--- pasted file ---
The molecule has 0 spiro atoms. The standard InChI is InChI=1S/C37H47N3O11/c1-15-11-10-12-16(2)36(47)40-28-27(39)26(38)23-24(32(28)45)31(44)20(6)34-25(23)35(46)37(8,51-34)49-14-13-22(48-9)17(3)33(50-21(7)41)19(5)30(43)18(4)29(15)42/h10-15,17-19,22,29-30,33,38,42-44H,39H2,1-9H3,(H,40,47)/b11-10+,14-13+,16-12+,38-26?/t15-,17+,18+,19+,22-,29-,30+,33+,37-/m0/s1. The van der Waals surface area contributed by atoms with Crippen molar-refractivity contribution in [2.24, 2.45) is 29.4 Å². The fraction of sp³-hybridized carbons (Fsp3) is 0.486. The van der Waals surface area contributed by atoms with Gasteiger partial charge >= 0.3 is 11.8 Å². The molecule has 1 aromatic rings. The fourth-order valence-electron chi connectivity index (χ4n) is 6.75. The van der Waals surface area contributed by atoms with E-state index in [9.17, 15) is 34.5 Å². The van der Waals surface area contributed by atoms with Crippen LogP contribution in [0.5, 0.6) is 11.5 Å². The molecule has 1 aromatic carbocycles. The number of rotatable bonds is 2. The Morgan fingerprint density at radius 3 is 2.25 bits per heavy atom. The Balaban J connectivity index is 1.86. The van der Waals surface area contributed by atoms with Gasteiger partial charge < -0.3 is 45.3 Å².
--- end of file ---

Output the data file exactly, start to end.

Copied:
The molecule has 0 spiro atoms. The standard InChI is InChI=1S/C37H47N3O11/c1-15-11-10-12-16(2)36(47)40-28-27(39)26(38)23-24(32(28)45)31(44)20(6)34-25(23)35(46)37(8,51-34)49-14-13-22(48-9)17(3)33(50-21(7)41)19(5)30(43)18(4)29(15)42/h10-15,17-19,22,29-30,33,38,42-44H,39H2,1-9H3,(H,40,47)/b11-10+,14-13+,16-12+,38-26?/t15-,17+,18+,19+,22-,29-,30+,33+,37-/m0/s1. The van der Waals surface area contributed by atoms with Crippen molar-refractivity contribution in [2.24, 2.45) is 29.4 Å². The fraction of sp³-hybridized carbons (Fsp3) is 0.486. The van der Waals surface area contributed by atoms with Gasteiger partial charge >= 0.3 is 11.8 Å². The molecule has 1 aromatic rings. The fourth-order valence-electron chi connectivity index (χ4n) is 6.75. The van der Waals surface area contributed by atoms with E-state index in [9.17, 15) is 34.5 Å². The van der Waals surface area contributed by atoms with Crippen LogP contribution in [0.5, 0.6) is 11.5 Å². The molecule has 1 aromatic carbocycles. The number of rotatable bonds is 2. The Morgan fingerprint density at radius 3 is 2.25 bits per heavy atom. The Balaban J connectivity index is 1.86. The van der Waals surface area contributed by atoms with Gasteiger partial charge < -0.3 is 45.3 Å².